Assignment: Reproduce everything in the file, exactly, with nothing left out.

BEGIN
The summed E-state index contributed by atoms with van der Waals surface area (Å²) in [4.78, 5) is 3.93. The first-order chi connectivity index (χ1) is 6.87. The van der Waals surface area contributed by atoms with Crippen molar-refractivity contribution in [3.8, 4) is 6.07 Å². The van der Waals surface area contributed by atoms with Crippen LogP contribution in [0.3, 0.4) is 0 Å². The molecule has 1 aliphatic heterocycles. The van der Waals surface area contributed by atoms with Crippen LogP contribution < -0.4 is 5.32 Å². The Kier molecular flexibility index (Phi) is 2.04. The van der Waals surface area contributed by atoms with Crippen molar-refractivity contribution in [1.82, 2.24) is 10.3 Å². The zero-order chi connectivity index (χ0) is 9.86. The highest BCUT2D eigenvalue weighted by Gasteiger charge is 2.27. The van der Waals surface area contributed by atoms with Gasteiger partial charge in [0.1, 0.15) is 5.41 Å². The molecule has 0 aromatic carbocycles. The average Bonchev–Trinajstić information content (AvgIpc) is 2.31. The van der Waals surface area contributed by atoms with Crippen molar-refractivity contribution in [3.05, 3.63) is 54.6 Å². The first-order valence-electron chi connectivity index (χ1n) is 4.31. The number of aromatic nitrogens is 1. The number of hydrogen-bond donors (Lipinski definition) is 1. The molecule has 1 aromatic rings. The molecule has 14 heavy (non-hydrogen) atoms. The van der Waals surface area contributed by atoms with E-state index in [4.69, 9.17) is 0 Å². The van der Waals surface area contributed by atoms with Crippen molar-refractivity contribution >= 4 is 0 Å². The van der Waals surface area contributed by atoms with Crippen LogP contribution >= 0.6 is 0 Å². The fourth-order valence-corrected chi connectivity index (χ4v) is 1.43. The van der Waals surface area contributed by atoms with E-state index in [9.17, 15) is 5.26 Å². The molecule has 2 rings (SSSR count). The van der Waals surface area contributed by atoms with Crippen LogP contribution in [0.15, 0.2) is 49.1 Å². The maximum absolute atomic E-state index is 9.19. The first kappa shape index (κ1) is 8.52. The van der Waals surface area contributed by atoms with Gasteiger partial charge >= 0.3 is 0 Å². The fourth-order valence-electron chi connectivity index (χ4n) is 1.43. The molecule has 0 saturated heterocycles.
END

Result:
The summed E-state index contributed by atoms with van der Waals surface area (Å²) in [4.78, 5) is 3.93. The first-order chi connectivity index (χ1) is 6.87. The van der Waals surface area contributed by atoms with Crippen molar-refractivity contribution in [3.8, 4) is 6.07 Å². The van der Waals surface area contributed by atoms with Crippen LogP contribution in [0.3, 0.4) is 0 Å². The molecule has 1 aliphatic heterocycles. The van der Waals surface area contributed by atoms with Crippen LogP contribution < -0.4 is 5.32 Å². The Kier molecular flexibility index (Phi) is 2.04. The van der Waals surface area contributed by atoms with Crippen molar-refractivity contribution in [1.82, 2.24) is 10.3 Å². The zero-order chi connectivity index (χ0) is 9.86. The highest BCUT2D eigenvalue weighted by Gasteiger charge is 2.27. The van der Waals surface area contributed by atoms with Gasteiger partial charge in [0.1, 0.15) is 5.41 Å². The molecule has 0 aromatic carbocycles. The average Bonchev–Trinajstić information content (AvgIpc) is 2.31. The van der Waals surface area contributed by atoms with Crippen molar-refractivity contribution in [3.05, 3.63) is 54.6 Å². The first-order valence-electron chi connectivity index (χ1n) is 4.31. The number of aromatic nitrogens is 1. The number of hydrogen-bond donors (Lipinski definition) is 1. The molecule has 1 aromatic rings. The molecule has 14 heavy (non-hydrogen) atoms. The van der Waals surface area contributed by atoms with E-state index in [4.69, 9.17) is 0 Å². The van der Waals surface area contributed by atoms with Crippen molar-refractivity contribution >= 4 is 0 Å². The van der Waals surface area contributed by atoms with Crippen LogP contribution >= 0.6 is 0 Å². The fourth-order valence-corrected chi connectivity index (χ4v) is 1.43. The van der Waals surface area contributed by atoms with E-state index in [9.17, 15) is 5.26 Å². The molecule has 2 rings (SSSR count). The van der Waals surface area contributed by atoms with Crippen LogP contribution in [0.15, 0.2) is 49.1 Å². The maximum absolute atomic E-state index is 9.19. The first kappa shape index (κ1) is 8.52. The van der Waals surface area contributed by atoms with Gasteiger partial charge >= 0.3 is 0 Å². The fourth-order valence-electron chi connectivity index (χ4n) is 1.43. The molecule has 0 saturated heterocycles.